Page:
An interview with Steven Pinker on the nature of language, and the window it provides into the human psyche and mind, is available on The New York times website. It would be an interesting short video to show to classes.
Wampanoag is the language of the tribe that coexisted with the Pilgrims. Their language disappeared in the 19th century, but has recently been reconstructed by a Wampanoag woman, Annie “Little Doe” Baird, who won a MacArthur “genius” Award for her work. A whole fascinating article can be found here. A film about Baird and the Wampanoag reconstruction, We Still Live Here – Âs Nutayuneân, was shown on PBS in October, 2010. A short PBS news report about the project can be found here, and a DVD can be purchased at this site.
The article concludes:
“Why should you care about Wampanoag, or any extinct language, for that matter? As Noam Chomsky says in the film, “A language is not just words. It’s a culture, a tradition, a unification of a community, a whole history that creates what a community is. It’s all embodied in a language.” But most importantly, as [Anne] Makepeace clearly shows in her film, a language can contribute significantly to mankind’s collective knowledge. That’s something for all of us, not just the Wampanoag, to be grateful for.”
Exercise: Discover what language(s) were spoken by native societies in your community. Which ones are still spoken, and which have disappeared. Is the language(s) still studied somewhere, at MIT, for example? Are there relics of it on the Internet or in local libraries?
There is a naming website, nameberry.com, established by author Pam Satran, which gets tens of thousands of visits every year. Names are fascinating, and naming things is an important undertaking. I remember after September 11th, nobody knew what to call either the kind of attack or the day itself, and we still don’t have very handy names, other than 9/11 — it was a day and attack unto itself — let’s all hope so.
We have nicknames (mine were Annie, Annie Pie, and Anna Banana), change our names when we marry (sometimes), and some people have dynastic names, like The Dutchess of York, or are known by our professions (the lead singer of such-and-such band).
People use names to indicate their lineage, their preferences, and their feelings. My son changed his last name from his father’s to mine, saying, “You’re my real family, mom.” My daughter changed her given name to reflect her attachment to a certain religion, which has as method for determining peoples’ spiritual names. Chinese speakers usually find an English name, as the Chinese naming system is so different from the English system, with the family name coming first, and the name itself usually difficult to remember — the names of students in one of my classes are Xuntian, Xin, Yuxuan, Bohan, Nuo, and Yinan. By the time I had mastered their Chinese names, their English names had already been established.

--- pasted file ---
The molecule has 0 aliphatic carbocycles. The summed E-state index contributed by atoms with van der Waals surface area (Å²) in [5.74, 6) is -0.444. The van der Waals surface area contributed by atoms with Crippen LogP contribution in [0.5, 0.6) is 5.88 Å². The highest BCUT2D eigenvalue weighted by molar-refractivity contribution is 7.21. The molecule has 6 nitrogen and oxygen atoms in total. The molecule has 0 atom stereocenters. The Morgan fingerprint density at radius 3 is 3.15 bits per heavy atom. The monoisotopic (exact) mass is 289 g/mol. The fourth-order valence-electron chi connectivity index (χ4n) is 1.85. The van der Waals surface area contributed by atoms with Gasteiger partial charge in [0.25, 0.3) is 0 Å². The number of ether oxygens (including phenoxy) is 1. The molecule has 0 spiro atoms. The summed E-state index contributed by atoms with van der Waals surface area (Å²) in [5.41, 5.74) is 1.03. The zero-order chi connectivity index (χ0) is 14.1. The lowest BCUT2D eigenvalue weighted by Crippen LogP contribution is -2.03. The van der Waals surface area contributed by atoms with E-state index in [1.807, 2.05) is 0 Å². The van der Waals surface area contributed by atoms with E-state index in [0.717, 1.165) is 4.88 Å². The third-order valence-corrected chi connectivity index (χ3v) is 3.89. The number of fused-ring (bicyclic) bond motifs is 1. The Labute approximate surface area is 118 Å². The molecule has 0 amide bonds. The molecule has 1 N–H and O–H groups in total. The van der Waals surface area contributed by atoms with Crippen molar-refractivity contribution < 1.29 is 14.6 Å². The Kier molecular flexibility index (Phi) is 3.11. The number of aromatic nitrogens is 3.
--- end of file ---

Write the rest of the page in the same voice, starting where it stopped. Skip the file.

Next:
Naming teams, businesses, books, and activist groups is also challenging.
We use names so constantly and casually that we often forget how important they are.
Exercise: Have your classes look deeper into their own names. Where does their given name come from? What are their nicknames, and who uses which one? The basketball team may have a different nickname than the family.
Exercise: Every time your class does an activity in a large-ish group, have the group devise a name. I promise you will be amused, and so will they. If appropriate, and if it doesn’t take away from the fun of the activity, ask if they feel differently now that they have a name. They may bond personally or identify more closely with the result of their actions/deliberations, or become more competitive.
Below is a comment I sent in response to a post on Professor Dennis Baron’s ever-interesting blog, The Web of Language. In this post, he suggests that English may be on its way out. It’s a bit far-fetched at this moment, at our apogee (or slightly post-apogee), but worth considering. The level of discourse, especially in the public square, is taking a nose dive. The canon of literature lays unexamined in many schools, and while there are numerous outstanding authors writing in English today, most of them are familiar only to an elite much smaller than ever before. Gone are JFK’s references to poetry and literature, and at increasing number of dinner tables, the names John Steinbeck, Eugene O’Neill, Emily Dickinson, Dickens, Milton, Swift, and the long list of previously familiar, even vaguely familiar, names would meet a blank stare. Here are my comments to his post:
I’ve been writing for years about endangered languages, a subject which generates yawns even from most linguists, but Dennis Baron has presented the ultimate attention-getter — will English go the way of Latin? Of course it will, ultimately, just like the sun will go out one day.
Baron’s article is written with tongue partly lodged in cheek, of course. I don’t see any “medley” of any other languages poised to step in as the universal standard language, but our hubris about English, combined with our ignorance of how it is constructed and used, and the widespread reluctance to showcase the best of it on the most common purveyors of culture (newspapers, movies, television, even political speeches) is unsettling.
I’m fond of English myself, and there are some outstanding masters of our language out there. It’ll be too bad when it’s gone, but I’ll be gone too so others will have to deal with the sadness.
Those Indian tribes whose languages are being (sadly) extinguished at an accelerated rate lost first in the military world, then the political word, and the language survived for a century or so with the support of only tribe or family, both of which are small, weak entities in the grand scheme of things. We should pay attention to our military antics and our politics if we want the language to thrive.